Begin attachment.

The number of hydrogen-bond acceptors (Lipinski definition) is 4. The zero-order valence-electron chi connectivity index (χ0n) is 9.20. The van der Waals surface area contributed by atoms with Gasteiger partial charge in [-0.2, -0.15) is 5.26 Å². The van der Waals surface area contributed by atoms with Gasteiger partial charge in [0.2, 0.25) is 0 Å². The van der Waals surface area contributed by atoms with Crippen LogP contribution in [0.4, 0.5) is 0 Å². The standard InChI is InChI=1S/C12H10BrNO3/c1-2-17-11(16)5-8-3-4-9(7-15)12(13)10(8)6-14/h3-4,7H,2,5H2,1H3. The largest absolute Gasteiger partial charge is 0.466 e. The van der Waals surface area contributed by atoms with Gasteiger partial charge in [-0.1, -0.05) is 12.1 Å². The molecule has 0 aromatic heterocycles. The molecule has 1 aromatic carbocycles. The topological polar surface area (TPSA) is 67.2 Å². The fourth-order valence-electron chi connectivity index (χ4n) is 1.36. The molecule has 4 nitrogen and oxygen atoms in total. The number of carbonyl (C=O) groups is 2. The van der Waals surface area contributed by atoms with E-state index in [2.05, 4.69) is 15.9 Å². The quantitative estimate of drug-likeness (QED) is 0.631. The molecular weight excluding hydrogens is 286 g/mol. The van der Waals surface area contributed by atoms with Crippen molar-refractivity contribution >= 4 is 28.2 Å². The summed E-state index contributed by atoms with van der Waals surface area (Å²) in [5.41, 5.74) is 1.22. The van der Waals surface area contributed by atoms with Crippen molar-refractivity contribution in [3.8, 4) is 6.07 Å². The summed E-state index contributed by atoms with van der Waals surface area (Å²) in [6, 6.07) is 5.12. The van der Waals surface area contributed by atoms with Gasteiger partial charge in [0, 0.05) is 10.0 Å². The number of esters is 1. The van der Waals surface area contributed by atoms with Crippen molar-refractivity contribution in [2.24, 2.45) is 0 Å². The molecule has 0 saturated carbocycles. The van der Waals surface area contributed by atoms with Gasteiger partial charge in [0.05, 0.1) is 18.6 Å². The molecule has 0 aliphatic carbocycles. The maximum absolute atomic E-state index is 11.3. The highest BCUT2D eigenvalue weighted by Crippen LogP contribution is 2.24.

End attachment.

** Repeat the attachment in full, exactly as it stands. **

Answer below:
The number of hydrogen-bond acceptors (Lipinski definition) is 4. The zero-order valence-electron chi connectivity index (χ0n) is 9.20. The van der Waals surface area contributed by atoms with Gasteiger partial charge in [-0.2, -0.15) is 5.26 Å². The van der Waals surface area contributed by atoms with Gasteiger partial charge in [0.2, 0.25) is 0 Å². The van der Waals surface area contributed by atoms with Crippen LogP contribution in [0.4, 0.5) is 0 Å². The standard InChI is InChI=1S/C12H10BrNO3/c1-2-17-11(16)5-8-3-4-9(7-15)12(13)10(8)6-14/h3-4,7H,2,5H2,1H3. The largest absolute Gasteiger partial charge is 0.466 e. The van der Waals surface area contributed by atoms with Gasteiger partial charge in [-0.1, -0.05) is 12.1 Å². The molecule has 0 aromatic heterocycles. The molecule has 1 aromatic carbocycles. The topological polar surface area (TPSA) is 67.2 Å². The fourth-order valence-electron chi connectivity index (χ4n) is 1.36. The molecule has 4 nitrogen and oxygen atoms in total. The number of carbonyl (C=O) groups is 2. The van der Waals surface area contributed by atoms with E-state index in [2.05, 4.69) is 15.9 Å². The quantitative estimate of drug-likeness (QED) is 0.631. The molecular weight excluding hydrogens is 286 g/mol. The van der Waals surface area contributed by atoms with Crippen molar-refractivity contribution >= 4 is 28.2 Å². The summed E-state index contributed by atoms with van der Waals surface area (Å²) in [5.41, 5.74) is 1.22. The van der Waals surface area contributed by atoms with Crippen molar-refractivity contribution in [3.8, 4) is 6.07 Å². The summed E-state index contributed by atoms with van der Waals surface area (Å²) in [6, 6.07) is 5.12. The van der Waals surface area contributed by atoms with Gasteiger partial charge in [0, 0.05) is 10.0 Å². The number of esters is 1. The van der Waals surface area contributed by atoms with Crippen molar-refractivity contribution in [2.24, 2.45) is 0 Å². The molecule has 0 saturated carbocycles. The van der Waals surface area contributed by atoms with Gasteiger partial charge in [0.05, 0.1) is 18.6 Å². The molecule has 0 aliphatic carbocycles. The maximum absolute atomic E-state index is 11.3. The highest BCUT2D eigenvalue weighted by Crippen LogP contribution is 2.24.